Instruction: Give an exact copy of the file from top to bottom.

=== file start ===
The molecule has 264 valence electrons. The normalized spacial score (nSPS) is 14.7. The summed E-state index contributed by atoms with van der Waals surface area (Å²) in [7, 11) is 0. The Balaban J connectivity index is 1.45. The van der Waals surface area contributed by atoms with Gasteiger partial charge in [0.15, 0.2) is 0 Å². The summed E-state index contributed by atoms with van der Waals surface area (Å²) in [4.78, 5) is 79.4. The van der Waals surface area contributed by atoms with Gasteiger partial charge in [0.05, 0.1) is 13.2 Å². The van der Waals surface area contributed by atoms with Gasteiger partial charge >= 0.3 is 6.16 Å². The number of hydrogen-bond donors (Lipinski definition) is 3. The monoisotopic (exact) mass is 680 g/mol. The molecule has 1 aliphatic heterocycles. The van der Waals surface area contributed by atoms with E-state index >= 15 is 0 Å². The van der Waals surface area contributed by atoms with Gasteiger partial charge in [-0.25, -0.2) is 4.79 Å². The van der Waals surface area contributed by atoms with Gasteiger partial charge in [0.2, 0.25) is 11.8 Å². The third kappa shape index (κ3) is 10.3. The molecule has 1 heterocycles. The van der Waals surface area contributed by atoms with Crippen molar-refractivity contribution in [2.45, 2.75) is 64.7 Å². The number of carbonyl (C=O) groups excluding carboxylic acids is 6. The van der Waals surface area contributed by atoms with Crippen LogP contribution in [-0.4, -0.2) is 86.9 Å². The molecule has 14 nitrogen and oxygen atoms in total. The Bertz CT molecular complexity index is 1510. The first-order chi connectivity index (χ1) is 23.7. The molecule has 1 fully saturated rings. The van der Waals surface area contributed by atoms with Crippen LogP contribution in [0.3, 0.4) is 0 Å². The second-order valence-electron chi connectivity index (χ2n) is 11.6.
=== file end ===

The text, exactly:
The molecule has 264 valence electrons. The normalized spacial score (nSPS) is 14.7. The summed E-state index contributed by atoms with van der Waals surface area (Å²) in [7, 11) is 0. The Balaban J connectivity index is 1.45. The van der Waals surface area contributed by atoms with Gasteiger partial charge in [0.15, 0.2) is 0 Å². The summed E-state index contributed by atoms with van der Waals surface area (Å²) in [4.78, 5) is 79.4. The van der Waals surface area contributed by atoms with Gasteiger partial charge in [0.05, 0.1) is 13.2 Å². The van der Waals surface area contributed by atoms with Gasteiger partial charge >= 0.3 is 6.16 Å². The number of hydrogen-bond donors (Lipinski definition) is 3. The monoisotopic (exact) mass is 680 g/mol. The molecule has 1 aliphatic heterocycles. The van der Waals surface area contributed by atoms with E-state index >= 15 is 0 Å². The van der Waals surface area contributed by atoms with Gasteiger partial charge in [-0.25, -0.2) is 4.79 Å². The van der Waals surface area contributed by atoms with Gasteiger partial charge in [0.2, 0.25) is 11.8 Å². The third kappa shape index (κ3) is 10.3. The molecule has 1 heterocycles. The van der Waals surface area contributed by atoms with Crippen molar-refractivity contribution in [2.45, 2.75) is 64.7 Å². The number of carbonyl (C=O) groups excluding carboxylic acids is 6. The van der Waals surface area contributed by atoms with Crippen LogP contribution in [-0.4, -0.2) is 86.9 Å². The molecule has 14 nitrogen and oxygen atoms in total. The Bertz CT molecular complexity index is 1510. The first-order chi connectivity index (χ1) is 23.7. The molecule has 1 fully saturated rings. The van der Waals surface area contributed by atoms with Crippen LogP contribution in [0.3, 0.4) is 0 Å². The second-order valence-electron chi connectivity index (χ2n) is 11.6.